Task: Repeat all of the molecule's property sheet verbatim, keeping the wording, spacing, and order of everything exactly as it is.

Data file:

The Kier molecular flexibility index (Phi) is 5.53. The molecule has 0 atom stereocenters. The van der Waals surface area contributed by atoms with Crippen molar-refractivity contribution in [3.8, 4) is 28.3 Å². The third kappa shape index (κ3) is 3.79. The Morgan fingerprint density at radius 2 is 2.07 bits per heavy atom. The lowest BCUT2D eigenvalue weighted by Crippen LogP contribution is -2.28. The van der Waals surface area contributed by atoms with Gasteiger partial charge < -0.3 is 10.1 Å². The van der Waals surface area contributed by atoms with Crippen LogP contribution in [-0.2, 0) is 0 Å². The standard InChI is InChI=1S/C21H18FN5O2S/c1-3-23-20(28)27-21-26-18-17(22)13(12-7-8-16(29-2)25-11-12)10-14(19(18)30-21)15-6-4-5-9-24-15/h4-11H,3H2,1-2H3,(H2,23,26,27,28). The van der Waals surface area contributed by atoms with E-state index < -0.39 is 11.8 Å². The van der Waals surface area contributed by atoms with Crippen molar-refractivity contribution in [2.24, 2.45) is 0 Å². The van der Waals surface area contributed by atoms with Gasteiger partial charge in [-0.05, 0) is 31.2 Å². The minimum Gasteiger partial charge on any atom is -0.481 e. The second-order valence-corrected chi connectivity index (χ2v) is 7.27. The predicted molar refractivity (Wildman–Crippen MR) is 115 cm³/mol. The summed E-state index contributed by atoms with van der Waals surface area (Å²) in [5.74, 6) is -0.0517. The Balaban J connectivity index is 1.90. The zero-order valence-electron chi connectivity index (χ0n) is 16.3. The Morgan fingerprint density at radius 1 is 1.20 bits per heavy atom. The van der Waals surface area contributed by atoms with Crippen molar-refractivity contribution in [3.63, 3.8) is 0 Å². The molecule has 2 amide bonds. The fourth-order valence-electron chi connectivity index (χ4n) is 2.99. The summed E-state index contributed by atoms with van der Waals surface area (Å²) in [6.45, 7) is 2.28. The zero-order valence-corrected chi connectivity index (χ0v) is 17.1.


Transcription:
The Kier molecular flexibility index (Phi) is 5.53. The molecule has 0 atom stereocenters. The van der Waals surface area contributed by atoms with Crippen molar-refractivity contribution in [3.8, 4) is 28.3 Å². The third kappa shape index (κ3) is 3.79. The Morgan fingerprint density at radius 2 is 2.07 bits per heavy atom. The lowest BCUT2D eigenvalue weighted by Crippen LogP contribution is -2.28. The van der Waals surface area contributed by atoms with Gasteiger partial charge < -0.3 is 10.1 Å². The van der Waals surface area contributed by atoms with Crippen LogP contribution in [-0.2, 0) is 0 Å². The standard InChI is InChI=1S/C21H18FN5O2S/c1-3-23-20(28)27-21-26-18-17(22)13(12-7-8-16(29-2)25-11-12)10-14(19(18)30-21)15-6-4-5-9-24-15/h4-11H,3H2,1-2H3,(H2,23,26,27,28). The van der Waals surface area contributed by atoms with E-state index < -0.39 is 11.8 Å². The van der Waals surface area contributed by atoms with Crippen molar-refractivity contribution in [2.24, 2.45) is 0 Å². The van der Waals surface area contributed by atoms with Gasteiger partial charge in [-0.05, 0) is 31.2 Å². The minimum Gasteiger partial charge on any atom is -0.481 e. The second-order valence-corrected chi connectivity index (χ2v) is 7.27. The predicted molar refractivity (Wildman–Crippen MR) is 115 cm³/mol. The summed E-state index contributed by atoms with van der Waals surface area (Å²) in [5.74, 6) is -0.0517. The Balaban J connectivity index is 1.90. The zero-order valence-electron chi connectivity index (χ0n) is 16.3. The Morgan fingerprint density at radius 1 is 1.20 bits per heavy atom. The van der Waals surface area contributed by atoms with Crippen molar-refractivity contribution in [3.63, 3.8) is 0 Å². The molecule has 2 amide bonds. The fourth-order valence-electron chi connectivity index (χ4n) is 2.99. The summed E-state index contributed by atoms with van der Waals surface area (Å²) in [6.45, 7) is 2.28. The zero-order valence-corrected chi connectivity index (χ0v) is 17.1.